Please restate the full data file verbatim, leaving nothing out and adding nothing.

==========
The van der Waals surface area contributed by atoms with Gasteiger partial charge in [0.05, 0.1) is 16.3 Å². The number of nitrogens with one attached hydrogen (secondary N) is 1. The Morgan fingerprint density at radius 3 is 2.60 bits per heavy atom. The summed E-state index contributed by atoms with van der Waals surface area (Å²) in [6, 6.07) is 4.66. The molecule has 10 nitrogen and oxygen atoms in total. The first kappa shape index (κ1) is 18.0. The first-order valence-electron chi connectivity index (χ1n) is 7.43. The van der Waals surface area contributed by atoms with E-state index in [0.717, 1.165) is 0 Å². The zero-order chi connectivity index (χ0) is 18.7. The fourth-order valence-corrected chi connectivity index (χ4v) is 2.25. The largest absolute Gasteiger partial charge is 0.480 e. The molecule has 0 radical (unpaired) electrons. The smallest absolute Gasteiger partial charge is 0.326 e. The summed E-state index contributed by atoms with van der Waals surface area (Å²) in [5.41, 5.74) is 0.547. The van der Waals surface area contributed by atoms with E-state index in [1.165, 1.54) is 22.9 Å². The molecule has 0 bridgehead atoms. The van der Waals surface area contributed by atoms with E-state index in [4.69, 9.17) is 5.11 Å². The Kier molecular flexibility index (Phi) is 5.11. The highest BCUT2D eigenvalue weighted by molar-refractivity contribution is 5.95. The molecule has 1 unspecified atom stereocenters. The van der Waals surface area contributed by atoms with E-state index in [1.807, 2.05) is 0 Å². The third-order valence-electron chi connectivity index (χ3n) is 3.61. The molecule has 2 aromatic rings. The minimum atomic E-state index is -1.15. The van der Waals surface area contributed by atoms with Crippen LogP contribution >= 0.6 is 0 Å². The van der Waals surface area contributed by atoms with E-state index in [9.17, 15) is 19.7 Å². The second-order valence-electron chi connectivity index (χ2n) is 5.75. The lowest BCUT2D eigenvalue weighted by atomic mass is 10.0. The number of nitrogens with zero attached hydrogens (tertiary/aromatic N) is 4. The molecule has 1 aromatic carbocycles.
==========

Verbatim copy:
The van der Waals surface area contributed by atoms with Gasteiger partial charge in [0.05, 0.1) is 16.3 Å². The number of nitrogens with one attached hydrogen (secondary N) is 1. The Morgan fingerprint density at radius 3 is 2.60 bits per heavy atom. The summed E-state index contributed by atoms with van der Waals surface area (Å²) in [6, 6.07) is 4.66. The molecule has 10 nitrogen and oxygen atoms in total. The first kappa shape index (κ1) is 18.0. The first-order valence-electron chi connectivity index (χ1n) is 7.43. The van der Waals surface area contributed by atoms with E-state index in [0.717, 1.165) is 0 Å². The zero-order chi connectivity index (χ0) is 18.7. The fourth-order valence-corrected chi connectivity index (χ4v) is 2.25. The largest absolute Gasteiger partial charge is 0.480 e. The molecule has 0 radical (unpaired) electrons. The smallest absolute Gasteiger partial charge is 0.326 e. The summed E-state index contributed by atoms with van der Waals surface area (Å²) in [5.41, 5.74) is 0.547. The van der Waals surface area contributed by atoms with E-state index in [1.165, 1.54) is 22.9 Å². The molecule has 0 bridgehead atoms. The van der Waals surface area contributed by atoms with E-state index in [4.69, 9.17) is 5.11 Å². The Kier molecular flexibility index (Phi) is 5.11. The highest BCUT2D eigenvalue weighted by molar-refractivity contribution is 5.95. The molecule has 1 unspecified atom stereocenters. The van der Waals surface area contributed by atoms with E-state index in [1.807, 2.05) is 0 Å². The third-order valence-electron chi connectivity index (χ3n) is 3.61. The molecule has 2 aromatic rings. The minimum atomic E-state index is -1.15. The van der Waals surface area contributed by atoms with Crippen LogP contribution >= 0.6 is 0 Å². The van der Waals surface area contributed by atoms with E-state index in [9.17, 15) is 19.7 Å². The second-order valence-electron chi connectivity index (χ2n) is 5.75. The lowest BCUT2D eigenvalue weighted by atomic mass is 10.0. The number of nitrogens with zero attached hydrogens (tertiary/aromatic N) is 4. The molecule has 1 aromatic carbocycles.